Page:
Sunday, November 15, 2015
Several years ago an Indiana Law alum told me about a video on the Internet that I needed to watch. It was a 1997 Q&A session with Steve Jobs at a conference of Apple developers. Jobs had been fired by the Apple board 12 years earlier but at the time of the video had just been rehired to help turn the company around.
"It's amazing because Jobs essentially describes cloud computing and smartphones nearly a decade before they had entered the market," the alum, who was very successful in business, told me. "To turn them into actual products, Jobs talks about the power of focus and the necessity of always working backwards from the customer. This video is important because it reveals the Jobs playbook before anyone knew it was actually going to work."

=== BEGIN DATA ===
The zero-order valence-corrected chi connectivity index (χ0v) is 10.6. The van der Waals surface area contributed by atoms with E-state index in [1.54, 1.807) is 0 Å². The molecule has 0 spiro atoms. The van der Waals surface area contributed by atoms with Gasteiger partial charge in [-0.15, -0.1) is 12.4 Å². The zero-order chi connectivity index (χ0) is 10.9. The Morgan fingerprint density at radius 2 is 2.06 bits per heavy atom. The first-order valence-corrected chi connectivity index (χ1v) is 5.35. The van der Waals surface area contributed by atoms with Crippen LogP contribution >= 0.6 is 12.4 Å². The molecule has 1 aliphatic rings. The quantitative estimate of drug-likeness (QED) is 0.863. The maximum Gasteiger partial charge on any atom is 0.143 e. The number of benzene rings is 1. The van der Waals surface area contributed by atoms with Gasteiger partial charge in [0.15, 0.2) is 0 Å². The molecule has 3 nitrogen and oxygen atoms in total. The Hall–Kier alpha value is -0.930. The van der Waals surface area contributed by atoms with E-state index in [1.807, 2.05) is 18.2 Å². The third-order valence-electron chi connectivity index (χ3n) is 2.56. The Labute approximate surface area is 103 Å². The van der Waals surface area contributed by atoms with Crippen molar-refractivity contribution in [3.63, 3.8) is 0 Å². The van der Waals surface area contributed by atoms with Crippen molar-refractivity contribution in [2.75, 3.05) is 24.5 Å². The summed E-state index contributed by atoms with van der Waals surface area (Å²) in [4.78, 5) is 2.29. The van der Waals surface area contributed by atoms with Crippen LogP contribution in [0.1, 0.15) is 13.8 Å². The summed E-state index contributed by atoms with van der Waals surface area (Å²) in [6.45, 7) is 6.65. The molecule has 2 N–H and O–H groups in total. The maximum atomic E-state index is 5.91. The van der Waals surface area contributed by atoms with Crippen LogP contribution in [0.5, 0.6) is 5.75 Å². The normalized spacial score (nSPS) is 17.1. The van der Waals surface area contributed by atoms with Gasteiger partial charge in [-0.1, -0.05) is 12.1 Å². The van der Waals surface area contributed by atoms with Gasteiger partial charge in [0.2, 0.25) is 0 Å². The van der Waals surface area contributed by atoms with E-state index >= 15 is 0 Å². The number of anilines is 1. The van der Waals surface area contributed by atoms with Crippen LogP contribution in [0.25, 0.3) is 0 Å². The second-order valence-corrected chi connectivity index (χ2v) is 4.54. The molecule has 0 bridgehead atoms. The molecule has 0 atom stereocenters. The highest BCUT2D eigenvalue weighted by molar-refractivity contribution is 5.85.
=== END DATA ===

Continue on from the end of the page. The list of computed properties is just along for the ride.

Back in my home office, I watched the video several times. And every six months or so I have watched it again (like this morning) to help me evaluate the extent to which I have internalize the core insights. As it turns out, focus and working backwards from students and clients is not my natural mode of thinking. Fortunately, as the video suggests, Jobs developed this mindset through the gradual process of trial and error. In short, it was learned.
The November issue of The American Lawyer contains an essay where I review the Jobs video and apply its core insights to the struggle over market share that is enveloping the large law firm sector. I think my essay is good, but the video itself is timeless. Hence, I am posting the video on The Legal Whiteboard. If you are interested in why most things fail, but a handful of things succeed in a really big way, I encourage you to watch it.
(H/T Pete Yonkman, Indiana Law '98).